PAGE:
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About the Story
Eyes can see, and a mind can think. Insanity is just one step away. You are in a room. That's where you are, and you know exactly what is going on. But the truth is hard to take.
12th Place - 20th Annual Interactive Fiction Competition (2014)
Number of Reviews: 2
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Simon Deimel's Enigma starts out like an off-kilter version of "Hello, World" for Inform 7.
You start in a room frozen in time, and the whole game plays out as the protagonist's experience of a single moment oriented around one decision(Spoiler - click to show): to shoot or spare your best friend. Starting with only immediate sensations, you must build a chain of association between memories and perceptions that let you come to a realization about the truth of the situation you are in.
Exploring a memory may let you perceive things more clearly. Exploring a perception may trigger a memory. On occasion, a threshold can be reached that allows a kind of breakthrough into new conceptual spaces. Sometimes memories or perceptions will be enhanced, providing a more connected impression over which to mull, so you must return to a topic to see how new scraps of information fit into it. The text is delivered in a fast-paced, heart-hammering style that seeps into your attitude and keeps you rapidly typing until you arrive at the conclusion.
There are really only two verbs that make a difference(Spoiler - click to show): 1) "examine" and 2) "remember" or "think about". If you somehow get lost, the "hints" command will offer specific topics for introspection. This is probably not a good thing to use as a first resort, but it's helpful on a second run through.
It's really quite remarkable that Mr. Deimel has managed to create such a compelling experience out of such a small range of action, and the extent to which he has achieved this speaks to his creativity in developing and executing the concept. While he notes in the post-game INFO block that the basic concept is not new, it was new to me.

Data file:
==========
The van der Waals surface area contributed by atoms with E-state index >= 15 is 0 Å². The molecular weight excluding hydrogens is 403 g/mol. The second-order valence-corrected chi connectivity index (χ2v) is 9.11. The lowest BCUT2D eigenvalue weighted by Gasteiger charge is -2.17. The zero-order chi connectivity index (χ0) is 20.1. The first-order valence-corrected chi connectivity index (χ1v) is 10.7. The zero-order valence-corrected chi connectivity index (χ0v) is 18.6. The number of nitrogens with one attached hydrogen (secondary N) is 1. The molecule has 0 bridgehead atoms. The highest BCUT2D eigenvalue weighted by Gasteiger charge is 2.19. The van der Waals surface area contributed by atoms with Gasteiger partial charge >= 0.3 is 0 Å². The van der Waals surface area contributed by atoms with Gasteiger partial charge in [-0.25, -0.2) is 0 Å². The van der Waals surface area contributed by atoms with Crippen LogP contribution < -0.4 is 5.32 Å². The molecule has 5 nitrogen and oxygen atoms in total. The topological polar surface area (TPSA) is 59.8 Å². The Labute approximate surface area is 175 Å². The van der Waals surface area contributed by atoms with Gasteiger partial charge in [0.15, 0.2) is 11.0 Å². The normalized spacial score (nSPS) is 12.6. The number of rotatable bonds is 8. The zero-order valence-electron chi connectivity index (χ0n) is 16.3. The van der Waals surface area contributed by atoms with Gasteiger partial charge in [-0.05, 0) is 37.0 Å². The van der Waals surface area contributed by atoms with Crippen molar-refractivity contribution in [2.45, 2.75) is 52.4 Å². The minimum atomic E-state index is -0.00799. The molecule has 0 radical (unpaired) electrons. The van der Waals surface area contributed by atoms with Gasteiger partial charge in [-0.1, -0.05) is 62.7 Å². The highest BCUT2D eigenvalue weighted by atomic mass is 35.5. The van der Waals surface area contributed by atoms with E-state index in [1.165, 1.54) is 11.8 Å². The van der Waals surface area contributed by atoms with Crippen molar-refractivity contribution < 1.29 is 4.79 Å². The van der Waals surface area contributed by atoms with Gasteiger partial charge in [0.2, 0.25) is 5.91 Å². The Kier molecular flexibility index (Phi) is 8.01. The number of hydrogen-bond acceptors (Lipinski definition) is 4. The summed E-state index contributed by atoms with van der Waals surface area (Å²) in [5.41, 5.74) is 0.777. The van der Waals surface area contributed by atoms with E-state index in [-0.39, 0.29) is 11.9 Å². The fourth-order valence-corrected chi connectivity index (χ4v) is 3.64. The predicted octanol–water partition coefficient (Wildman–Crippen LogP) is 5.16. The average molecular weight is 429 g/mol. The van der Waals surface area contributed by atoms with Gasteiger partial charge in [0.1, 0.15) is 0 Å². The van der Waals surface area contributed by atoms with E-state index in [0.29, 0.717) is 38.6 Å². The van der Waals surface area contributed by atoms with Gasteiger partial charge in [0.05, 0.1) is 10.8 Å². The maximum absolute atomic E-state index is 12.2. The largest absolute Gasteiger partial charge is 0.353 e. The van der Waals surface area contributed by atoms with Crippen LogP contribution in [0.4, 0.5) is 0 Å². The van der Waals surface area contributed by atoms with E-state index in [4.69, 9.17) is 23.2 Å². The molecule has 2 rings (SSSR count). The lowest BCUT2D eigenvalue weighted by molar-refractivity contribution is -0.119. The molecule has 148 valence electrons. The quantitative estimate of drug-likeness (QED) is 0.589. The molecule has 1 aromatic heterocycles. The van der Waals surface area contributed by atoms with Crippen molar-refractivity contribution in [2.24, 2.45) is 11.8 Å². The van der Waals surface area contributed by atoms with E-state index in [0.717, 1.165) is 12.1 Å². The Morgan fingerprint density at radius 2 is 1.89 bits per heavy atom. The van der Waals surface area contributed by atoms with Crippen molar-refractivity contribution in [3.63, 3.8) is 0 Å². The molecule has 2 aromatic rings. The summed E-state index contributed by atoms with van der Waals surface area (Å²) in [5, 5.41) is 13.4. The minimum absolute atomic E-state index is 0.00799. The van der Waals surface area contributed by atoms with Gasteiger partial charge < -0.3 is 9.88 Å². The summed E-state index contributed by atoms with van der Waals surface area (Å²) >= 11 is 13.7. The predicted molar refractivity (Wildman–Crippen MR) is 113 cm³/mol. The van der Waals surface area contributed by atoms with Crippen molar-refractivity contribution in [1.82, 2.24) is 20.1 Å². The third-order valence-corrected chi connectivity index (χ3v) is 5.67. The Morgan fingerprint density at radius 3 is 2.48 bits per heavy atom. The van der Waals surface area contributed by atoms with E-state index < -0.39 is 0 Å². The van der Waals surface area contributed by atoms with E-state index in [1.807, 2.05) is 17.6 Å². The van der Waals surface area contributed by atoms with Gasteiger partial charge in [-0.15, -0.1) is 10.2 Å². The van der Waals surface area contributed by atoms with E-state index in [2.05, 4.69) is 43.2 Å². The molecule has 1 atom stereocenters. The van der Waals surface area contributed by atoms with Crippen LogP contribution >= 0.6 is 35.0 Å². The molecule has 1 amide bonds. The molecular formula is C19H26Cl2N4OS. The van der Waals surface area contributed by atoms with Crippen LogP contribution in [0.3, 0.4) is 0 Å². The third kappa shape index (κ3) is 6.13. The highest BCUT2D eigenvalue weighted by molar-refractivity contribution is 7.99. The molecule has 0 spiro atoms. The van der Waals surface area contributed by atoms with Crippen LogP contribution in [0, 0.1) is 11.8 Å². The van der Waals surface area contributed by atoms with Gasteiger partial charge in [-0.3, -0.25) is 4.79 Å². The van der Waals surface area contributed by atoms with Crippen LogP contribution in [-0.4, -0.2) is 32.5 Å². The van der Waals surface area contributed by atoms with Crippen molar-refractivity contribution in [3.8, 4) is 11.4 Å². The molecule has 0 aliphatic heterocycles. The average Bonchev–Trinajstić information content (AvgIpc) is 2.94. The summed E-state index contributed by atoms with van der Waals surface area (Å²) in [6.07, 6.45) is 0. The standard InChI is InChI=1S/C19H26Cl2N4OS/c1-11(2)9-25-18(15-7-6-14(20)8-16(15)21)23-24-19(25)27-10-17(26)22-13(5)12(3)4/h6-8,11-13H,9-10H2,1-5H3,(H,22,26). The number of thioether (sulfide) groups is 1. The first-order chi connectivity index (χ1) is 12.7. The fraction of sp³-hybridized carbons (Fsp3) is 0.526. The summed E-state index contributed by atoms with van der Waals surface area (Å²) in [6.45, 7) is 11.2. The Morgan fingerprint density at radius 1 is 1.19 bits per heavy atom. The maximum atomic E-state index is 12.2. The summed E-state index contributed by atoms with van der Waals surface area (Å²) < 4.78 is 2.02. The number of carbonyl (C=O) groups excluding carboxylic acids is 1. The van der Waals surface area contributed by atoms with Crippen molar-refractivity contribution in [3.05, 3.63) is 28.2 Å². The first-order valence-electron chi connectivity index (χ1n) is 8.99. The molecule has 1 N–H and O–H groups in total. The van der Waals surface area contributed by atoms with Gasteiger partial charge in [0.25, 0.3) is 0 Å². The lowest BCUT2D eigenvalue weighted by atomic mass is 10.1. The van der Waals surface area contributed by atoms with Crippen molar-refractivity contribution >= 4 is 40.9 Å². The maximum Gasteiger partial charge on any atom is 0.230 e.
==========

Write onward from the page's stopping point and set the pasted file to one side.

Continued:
From a technical standpoint, the execution is good but could use a bit more refinement to reduce repetition of certain topics and smooth the experience. As a player, it's sometimes clear that you have hit a dead end, but it's also difficult to ascertain which topic will advance the situation without resorting to hints. Perhaps a routine that would "auto-associate" previously-explored topics that have been updated due to new information after a certain number of turns?
On the other hand, the sense of urgently and repetitively reviewing bits of experience very much conveys the mindset of the PC, and perhaps it enhances rather than detracts from the play experience overall.
From a writing standpoint, there are opportunities for improvement(Spoiler - click to show)-- for example, it's not made at all clear what drove Tim over the edge, and this leaves the whole scenario feeling a bit forced. Then again, it's not always clear in real life, either, so perhaps that's intentional.
In addition, although I liked the writing style, some additional work to smooth out the line breaks when reviewing the scene would have greatly improved the impression of a fully completed and polished work.
Overall, a good comp entry and an enjoyable short work. I look forward to more from Mr. Deimel in the future, and will be interested in exploring some of his past works.
I really enjoyed the concept and execution of this game, except for some slow points at the beginning and end.
This game is, in fact, an enigma. You start in an almost blank room, frozen in time, and must slowly recall and piece together what's going on.
The story that unfolds is gloomy and perhaps over dramatic, but I found it intriguing.
The main mechanic, which I won't describe here, is almost like a hunt the pixel game, but in text. The initial hiccup is finding out how the mechanic works. The final hiccup is trying to figure out which thing you have neglected to search.
As Emily short said in a review of Toby's Nose, that game has a similar mechanic that was also effective.